There is a different style of menu design for every kind of restaurant there is — and that’s a lot of them. From high-scale elegance to funky full color, you need to completely understand a restaurant’s vibe before taking their branding to the printed page. It’s one of the most important part of a restaurant’s branding, and one pretty much every customer is going to see.
For this tutorial, we’re going with the fun and contemporary menu. It’s simple, but we wanted to keep the focus on the most important parts of menu design: spacing (especially whitespace), and font use.
Lately we’re seeing a lot of single-page menus, with all of the information you need in one sweet spot. And while it’s possible that you’ll get a company needing multiple pages or a tri-fold brochure style menu, less and less common. If a customer can see all of their options at once, they can make an easier choice — attention spans are hard to capture and keep.
For our menu, we went with the tabloid-sized document, which is about 11 x 17 inches — big and bold, though mostly for display. A good guide is to go a little bit longer than a typical sheet of paper — stretch out that menu and give yourself a little bit of space, whether you’re using it horizontally or vertically.
During our setup we also created a simple three-column grid and a bleed to help us keep our basic design principles and printing processes on point.
Though there’s all sorts of pseudo-science out there telling you about the sweet spot to put your most expensive menu item, it’s mostly been found that people actually read their menus like a book. Left top to right bottom. So the key is to figure out how to divide your dishes up by course and guide the customer through them as they would eat them. Some of the more common options are:
- Columns: often, three is the lucky number, but play around — especially with odd numbers
- List: single-columned list, courses separated by whitespace, lines, or type selection
- Boxes and lines: to creatively separate sections, particularly if there are a lot of them, such as on a tapas menu
In our menu, we put the most emphasis on the main dishes (what people will pay most for, wink wink) and created a hierarchy of type pairing this section with the smaller courses. The main courses, most dominant, spread over two columns. Next in line are the appetizers and sides, listed vertically in their own column, and finally the sides/desserts/coffee, which are smaller and listed at the bottom in a row. We enforce the hierarchy by slightly adjusting the size of the fonts. Then we maintain continuity by using a bold and colored font for the section titles, with a similar but much lighter one for the details.
Notice that we don’t use any dollar signs — a technique used to help customers avoid thinking about how much they’re spending. Research has shown that including a currency symbol near your pricing will make people feel as though they’re spending more money. Another handy tip is, if your prices are lined up in their own column, the consumer will tend more to compare dishes by price rather than by what they want. To combat this, stagger the locations of your prices.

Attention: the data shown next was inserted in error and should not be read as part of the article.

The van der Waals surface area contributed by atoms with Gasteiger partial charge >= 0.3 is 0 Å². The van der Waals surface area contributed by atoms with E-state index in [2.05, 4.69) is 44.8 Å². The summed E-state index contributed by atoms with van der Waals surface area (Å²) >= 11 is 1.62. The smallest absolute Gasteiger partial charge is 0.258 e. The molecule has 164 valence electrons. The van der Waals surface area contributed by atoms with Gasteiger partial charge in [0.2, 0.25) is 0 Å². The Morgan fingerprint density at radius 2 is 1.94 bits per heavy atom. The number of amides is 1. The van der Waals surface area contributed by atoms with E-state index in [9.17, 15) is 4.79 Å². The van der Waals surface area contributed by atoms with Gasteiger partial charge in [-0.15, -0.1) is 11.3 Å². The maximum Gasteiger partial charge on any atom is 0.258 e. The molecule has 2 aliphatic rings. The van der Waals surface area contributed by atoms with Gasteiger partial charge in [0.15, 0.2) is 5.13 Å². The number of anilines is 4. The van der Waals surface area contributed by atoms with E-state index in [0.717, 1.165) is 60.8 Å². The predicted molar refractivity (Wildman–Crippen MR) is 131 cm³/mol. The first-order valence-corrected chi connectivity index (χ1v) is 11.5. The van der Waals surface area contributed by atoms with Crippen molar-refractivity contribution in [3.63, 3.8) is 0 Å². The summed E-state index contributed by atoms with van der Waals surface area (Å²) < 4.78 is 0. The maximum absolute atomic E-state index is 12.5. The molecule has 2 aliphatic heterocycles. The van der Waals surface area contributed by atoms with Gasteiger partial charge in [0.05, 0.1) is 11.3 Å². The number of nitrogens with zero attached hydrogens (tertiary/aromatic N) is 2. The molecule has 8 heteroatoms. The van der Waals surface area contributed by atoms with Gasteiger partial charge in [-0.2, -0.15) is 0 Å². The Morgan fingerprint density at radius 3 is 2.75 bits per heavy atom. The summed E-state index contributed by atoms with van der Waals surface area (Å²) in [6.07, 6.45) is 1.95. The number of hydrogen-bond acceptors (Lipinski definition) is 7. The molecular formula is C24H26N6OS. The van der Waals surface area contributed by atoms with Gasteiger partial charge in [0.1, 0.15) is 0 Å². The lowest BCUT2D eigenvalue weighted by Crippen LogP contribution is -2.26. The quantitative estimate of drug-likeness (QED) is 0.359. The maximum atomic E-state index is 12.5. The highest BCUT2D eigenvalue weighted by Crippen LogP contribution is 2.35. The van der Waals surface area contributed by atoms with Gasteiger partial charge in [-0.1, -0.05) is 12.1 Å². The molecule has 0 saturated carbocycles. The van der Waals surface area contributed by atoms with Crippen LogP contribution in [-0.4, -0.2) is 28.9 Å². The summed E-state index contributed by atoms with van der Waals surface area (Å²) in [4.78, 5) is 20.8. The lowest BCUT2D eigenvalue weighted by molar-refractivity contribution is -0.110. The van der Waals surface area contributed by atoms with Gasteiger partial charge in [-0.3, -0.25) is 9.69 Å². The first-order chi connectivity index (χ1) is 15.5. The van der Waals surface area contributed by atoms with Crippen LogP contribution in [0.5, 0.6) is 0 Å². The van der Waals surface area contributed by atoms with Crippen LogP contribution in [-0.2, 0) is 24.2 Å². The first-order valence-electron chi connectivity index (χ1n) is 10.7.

Typography is key in the consideration for any menu. In large part, it’s what the user will be looking at first and most, so the style you choose will set the tone for the ambiance you want to project. Generally, here’s how different typefaces are utilized:
- Script or italic lettering indicate elegance and high class, giving things a bit of a historic feel
- Sans Serif is the contemporary’s best friend, and often the choice for menus that have either a polished or bold look
- Slab Serif is another bold option, maybe a bit grittier than sans serif, making a statement without going so far as to use a novelty font
- Serif can be used in all sorts of contexts, from pairing elegantly with a script font on something more classic, to standing on it’s own in a contemporary context
- Novelty is a good way to mix things up, using a customized font often associated with specific design aesthetics
We used Mohave in bold for the titles, then Baskerville for the lists — the dish name in regular style and the details in italics. The whole menu combines a novelty font with a sans-serif and a serif and an italic, but the different kinds of type share enough common properties that they work well together. The image shown above was a test run, experimenting with different variations on sans-serif fonts. In the end the pairing didn’t work as well as the classic serif/sans-serif we went with for the final.
Finally! Now this stage may come a lot earlier with menu designs that are more image heavy. But in our design flow, we placed the emphasis centrally on the text. Our logo for delish99 is simple and easily functions as the jolt of color and illustration, so we blew it up and put it at the top.
Then to help balance the page and accentuate the color factor, we created a strip at the bottom of the page with the same texture as the logo, in a bright and fun yellow.